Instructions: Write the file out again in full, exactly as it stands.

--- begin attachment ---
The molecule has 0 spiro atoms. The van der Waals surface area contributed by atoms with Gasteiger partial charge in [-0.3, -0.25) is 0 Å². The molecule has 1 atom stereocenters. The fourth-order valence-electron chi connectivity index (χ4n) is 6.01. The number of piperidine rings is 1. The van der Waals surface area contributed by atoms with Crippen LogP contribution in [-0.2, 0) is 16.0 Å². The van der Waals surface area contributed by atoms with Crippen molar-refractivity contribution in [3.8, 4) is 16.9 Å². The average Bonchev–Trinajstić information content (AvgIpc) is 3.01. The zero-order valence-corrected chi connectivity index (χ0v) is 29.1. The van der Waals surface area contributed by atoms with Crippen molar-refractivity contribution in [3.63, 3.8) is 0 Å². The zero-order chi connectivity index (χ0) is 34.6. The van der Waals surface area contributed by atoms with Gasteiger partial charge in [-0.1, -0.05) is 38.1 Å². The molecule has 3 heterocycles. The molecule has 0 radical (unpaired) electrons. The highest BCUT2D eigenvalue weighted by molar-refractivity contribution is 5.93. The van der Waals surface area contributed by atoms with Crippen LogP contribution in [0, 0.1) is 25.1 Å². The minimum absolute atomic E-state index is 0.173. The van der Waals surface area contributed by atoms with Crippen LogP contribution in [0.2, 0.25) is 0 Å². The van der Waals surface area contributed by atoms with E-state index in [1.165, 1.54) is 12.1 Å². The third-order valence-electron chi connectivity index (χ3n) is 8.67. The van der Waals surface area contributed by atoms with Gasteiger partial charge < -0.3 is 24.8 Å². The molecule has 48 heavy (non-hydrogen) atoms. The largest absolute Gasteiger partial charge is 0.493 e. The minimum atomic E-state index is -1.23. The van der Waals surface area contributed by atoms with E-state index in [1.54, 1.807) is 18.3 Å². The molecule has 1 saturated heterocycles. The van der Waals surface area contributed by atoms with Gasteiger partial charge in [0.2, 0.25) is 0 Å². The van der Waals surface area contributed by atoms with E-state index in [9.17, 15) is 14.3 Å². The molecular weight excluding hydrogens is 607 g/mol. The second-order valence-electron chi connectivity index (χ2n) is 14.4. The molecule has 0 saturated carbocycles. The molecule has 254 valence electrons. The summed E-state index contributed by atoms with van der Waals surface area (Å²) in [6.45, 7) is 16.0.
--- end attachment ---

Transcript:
The molecule has 0 spiro atoms. The van der Waals surface area contributed by atoms with Gasteiger partial charge in [-0.3, -0.25) is 0 Å². The molecule has 1 atom stereocenters. The fourth-order valence-electron chi connectivity index (χ4n) is 6.01. The number of piperidine rings is 1. The van der Waals surface area contributed by atoms with Crippen LogP contribution in [-0.2, 0) is 16.0 Å². The van der Waals surface area contributed by atoms with Crippen molar-refractivity contribution in [3.8, 4) is 16.9 Å². The average Bonchev–Trinajstić information content (AvgIpc) is 3.01. The zero-order valence-corrected chi connectivity index (χ0v) is 29.1. The van der Waals surface area contributed by atoms with Crippen molar-refractivity contribution in [3.63, 3.8) is 0 Å². The zero-order chi connectivity index (χ0) is 34.6. The van der Waals surface area contributed by atoms with Gasteiger partial charge in [-0.1, -0.05) is 38.1 Å². The molecule has 3 heterocycles. The molecule has 0 radical (unpaired) electrons. The highest BCUT2D eigenvalue weighted by molar-refractivity contribution is 5.93. The van der Waals surface area contributed by atoms with Crippen LogP contribution in [0, 0.1) is 25.1 Å². The minimum absolute atomic E-state index is 0.173. The van der Waals surface area contributed by atoms with Crippen LogP contribution in [0.2, 0.25) is 0 Å². The van der Waals surface area contributed by atoms with E-state index in [1.165, 1.54) is 12.1 Å². The third-order valence-electron chi connectivity index (χ3n) is 8.67. The van der Waals surface area contributed by atoms with Gasteiger partial charge < -0.3 is 24.8 Å². The molecule has 48 heavy (non-hydrogen) atoms. The largest absolute Gasteiger partial charge is 0.493 e. The minimum atomic E-state index is -1.23. The van der Waals surface area contributed by atoms with E-state index in [1.54, 1.807) is 18.3 Å². The molecule has 1 saturated heterocycles. The van der Waals surface area contributed by atoms with Gasteiger partial charge in [0.2, 0.25) is 0 Å². The van der Waals surface area contributed by atoms with E-state index in [9.17, 15) is 14.3 Å². The molecular weight excluding hydrogens is 607 g/mol. The second-order valence-electron chi connectivity index (χ2n) is 14.4. The molecule has 0 saturated carbocycles. The molecule has 254 valence electrons. The summed E-state index contributed by atoms with van der Waals surface area (Å²) in [6.45, 7) is 16.0.